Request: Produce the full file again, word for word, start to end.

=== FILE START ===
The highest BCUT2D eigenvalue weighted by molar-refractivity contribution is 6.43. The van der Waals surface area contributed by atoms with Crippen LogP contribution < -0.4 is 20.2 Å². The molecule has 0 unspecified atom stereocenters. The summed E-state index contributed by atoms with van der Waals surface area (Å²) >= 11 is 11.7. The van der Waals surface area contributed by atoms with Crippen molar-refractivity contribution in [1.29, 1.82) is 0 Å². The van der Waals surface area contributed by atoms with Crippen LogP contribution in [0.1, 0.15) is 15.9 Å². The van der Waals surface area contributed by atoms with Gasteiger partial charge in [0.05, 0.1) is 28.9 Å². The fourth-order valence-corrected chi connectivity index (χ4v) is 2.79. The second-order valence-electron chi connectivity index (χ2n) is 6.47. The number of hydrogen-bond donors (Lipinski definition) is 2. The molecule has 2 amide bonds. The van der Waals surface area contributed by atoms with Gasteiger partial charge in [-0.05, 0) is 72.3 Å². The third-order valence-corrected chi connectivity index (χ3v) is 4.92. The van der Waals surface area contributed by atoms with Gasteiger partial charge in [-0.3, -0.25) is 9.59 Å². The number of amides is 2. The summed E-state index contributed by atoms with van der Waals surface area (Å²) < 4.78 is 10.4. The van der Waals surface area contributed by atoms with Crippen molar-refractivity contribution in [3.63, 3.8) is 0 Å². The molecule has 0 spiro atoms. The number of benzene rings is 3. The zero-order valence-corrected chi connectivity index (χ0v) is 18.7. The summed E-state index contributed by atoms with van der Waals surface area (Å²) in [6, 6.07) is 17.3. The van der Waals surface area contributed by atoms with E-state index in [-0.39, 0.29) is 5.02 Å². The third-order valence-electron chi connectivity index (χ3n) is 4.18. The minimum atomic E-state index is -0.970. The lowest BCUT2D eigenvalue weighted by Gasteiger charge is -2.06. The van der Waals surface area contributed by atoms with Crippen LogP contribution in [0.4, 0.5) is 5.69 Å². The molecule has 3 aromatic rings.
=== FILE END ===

The highest BCUT2D eigenvalue weighted by molar-refractivity contribution is 6.43. The van der Waals surface area contributed by atoms with Crippen LogP contribution < -0.4 is 20.2 Å². The molecule has 0 unspecified atom stereocenters. The summed E-state index contributed by atoms with van der Waals surface area (Å²) >= 11 is 11.7. The van der Waals surface area contributed by atoms with Crippen molar-refractivity contribution in [1.29, 1.82) is 0 Å². The van der Waals surface area contributed by atoms with Crippen LogP contribution in [0.1, 0.15) is 15.9 Å². The van der Waals surface area contributed by atoms with Gasteiger partial charge in [0.05, 0.1) is 28.9 Å². The fourth-order valence-corrected chi connectivity index (χ4v) is 2.79. The second-order valence-electron chi connectivity index (χ2n) is 6.47. The number of hydrogen-bond donors (Lipinski definition) is 2. The molecule has 2 amide bonds. The van der Waals surface area contributed by atoms with Gasteiger partial charge in [-0.05, 0) is 72.3 Å². The third-order valence-corrected chi connectivity index (χ3v) is 4.92. The van der Waals surface area contributed by atoms with Gasteiger partial charge in [-0.3, -0.25) is 9.59 Å². The number of amides is 2. The summed E-state index contributed by atoms with van der Waals surface area (Å²) < 4.78 is 10.4. The van der Waals surface area contributed by atoms with Crippen molar-refractivity contribution in [3.63, 3.8) is 0 Å². The molecule has 0 spiro atoms. The number of benzene rings is 3. The zero-order valence-corrected chi connectivity index (χ0v) is 18.7. The summed E-state index contributed by atoms with van der Waals surface area (Å²) in [6, 6.07) is 17.3. The van der Waals surface area contributed by atoms with E-state index in [-0.39, 0.29) is 5.02 Å². The third-order valence-electron chi connectivity index (χ3n) is 4.18. The minimum atomic E-state index is -0.970. The lowest BCUT2D eigenvalue weighted by Gasteiger charge is -2.06. The van der Waals surface area contributed by atoms with Crippen LogP contribution in [0.4, 0.5) is 5.69 Å². The molecule has 3 aromatic rings.